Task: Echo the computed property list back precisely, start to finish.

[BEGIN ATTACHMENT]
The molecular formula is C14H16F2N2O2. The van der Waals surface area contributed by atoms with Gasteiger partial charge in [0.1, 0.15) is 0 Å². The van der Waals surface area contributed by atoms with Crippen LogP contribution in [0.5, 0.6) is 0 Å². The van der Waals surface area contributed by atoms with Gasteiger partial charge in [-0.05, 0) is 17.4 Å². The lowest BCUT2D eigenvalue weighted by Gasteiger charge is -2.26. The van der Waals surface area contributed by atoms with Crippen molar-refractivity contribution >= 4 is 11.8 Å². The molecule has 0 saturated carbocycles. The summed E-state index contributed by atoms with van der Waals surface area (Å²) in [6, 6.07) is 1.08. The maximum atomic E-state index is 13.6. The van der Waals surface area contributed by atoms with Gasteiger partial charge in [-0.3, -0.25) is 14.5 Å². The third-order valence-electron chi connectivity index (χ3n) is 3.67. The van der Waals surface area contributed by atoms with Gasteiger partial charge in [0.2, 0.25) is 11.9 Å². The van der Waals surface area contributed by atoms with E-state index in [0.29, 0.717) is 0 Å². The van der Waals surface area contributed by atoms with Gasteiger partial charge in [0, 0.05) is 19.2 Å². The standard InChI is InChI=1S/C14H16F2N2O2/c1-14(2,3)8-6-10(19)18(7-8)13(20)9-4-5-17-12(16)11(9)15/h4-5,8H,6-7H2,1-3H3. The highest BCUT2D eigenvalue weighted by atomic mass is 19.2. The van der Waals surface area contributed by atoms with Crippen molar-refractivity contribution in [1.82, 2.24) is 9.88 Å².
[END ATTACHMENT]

The molecular formula is C14H16F2N2O2. The van der Waals surface area contributed by atoms with Gasteiger partial charge in [0.1, 0.15) is 0 Å². The van der Waals surface area contributed by atoms with Crippen LogP contribution in [0.5, 0.6) is 0 Å². The van der Waals surface area contributed by atoms with Gasteiger partial charge in [-0.05, 0) is 17.4 Å². The lowest BCUT2D eigenvalue weighted by Gasteiger charge is -2.26. The van der Waals surface area contributed by atoms with Crippen molar-refractivity contribution >= 4 is 11.8 Å². The molecule has 0 saturated carbocycles. The summed E-state index contributed by atoms with van der Waals surface area (Å²) in [6, 6.07) is 1.08. The maximum atomic E-state index is 13.6. The van der Waals surface area contributed by atoms with Gasteiger partial charge in [-0.3, -0.25) is 14.5 Å². The third-order valence-electron chi connectivity index (χ3n) is 3.67. The van der Waals surface area contributed by atoms with Gasteiger partial charge in [0.2, 0.25) is 11.9 Å². The van der Waals surface area contributed by atoms with E-state index in [0.29, 0.717) is 0 Å². The van der Waals surface area contributed by atoms with Gasteiger partial charge in [0, 0.05) is 19.2 Å². The standard InChI is InChI=1S/C14H16F2N2O2/c1-14(2,3)8-6-10(19)18(7-8)13(20)9-4-5-17-12(16)11(9)15/h4-5,8H,6-7H2,1-3H3. The highest BCUT2D eigenvalue weighted by atomic mass is 19.2. The van der Waals surface area contributed by atoms with Crippen molar-refractivity contribution in [1.82, 2.24) is 9.88 Å².